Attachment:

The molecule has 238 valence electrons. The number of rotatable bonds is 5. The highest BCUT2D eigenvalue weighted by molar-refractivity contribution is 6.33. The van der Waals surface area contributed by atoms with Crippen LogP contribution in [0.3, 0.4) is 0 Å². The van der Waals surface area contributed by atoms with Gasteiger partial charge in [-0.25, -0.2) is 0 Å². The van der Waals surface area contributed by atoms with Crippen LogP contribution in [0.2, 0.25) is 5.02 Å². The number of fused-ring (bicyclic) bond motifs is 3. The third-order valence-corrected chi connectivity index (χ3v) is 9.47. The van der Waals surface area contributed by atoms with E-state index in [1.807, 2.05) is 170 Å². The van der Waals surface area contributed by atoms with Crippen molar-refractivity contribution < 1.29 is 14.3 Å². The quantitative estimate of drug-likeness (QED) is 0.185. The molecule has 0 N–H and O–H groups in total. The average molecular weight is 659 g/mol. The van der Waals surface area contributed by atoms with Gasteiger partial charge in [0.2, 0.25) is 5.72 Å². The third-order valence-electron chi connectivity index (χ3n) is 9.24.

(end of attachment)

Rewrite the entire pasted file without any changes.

The molecule has 238 valence electrons. The number of rotatable bonds is 5. The highest BCUT2D eigenvalue weighted by molar-refractivity contribution is 6.33. The van der Waals surface area contributed by atoms with Crippen LogP contribution in [0.3, 0.4) is 0 Å². The van der Waals surface area contributed by atoms with Gasteiger partial charge in [-0.25, -0.2) is 0 Å². The van der Waals surface area contributed by atoms with Crippen LogP contribution in [0.2, 0.25) is 5.02 Å². The number of fused-ring (bicyclic) bond motifs is 3. The third-order valence-corrected chi connectivity index (χ3v) is 9.47. The van der Waals surface area contributed by atoms with E-state index in [1.807, 2.05) is 170 Å². The van der Waals surface area contributed by atoms with Crippen molar-refractivity contribution < 1.29 is 14.3 Å². The quantitative estimate of drug-likeness (QED) is 0.185. The molecule has 0 N–H and O–H groups in total. The average molecular weight is 659 g/mol. The van der Waals surface area contributed by atoms with Gasteiger partial charge in [0.2, 0.25) is 5.72 Å². The third-order valence-electron chi connectivity index (χ3n) is 9.24.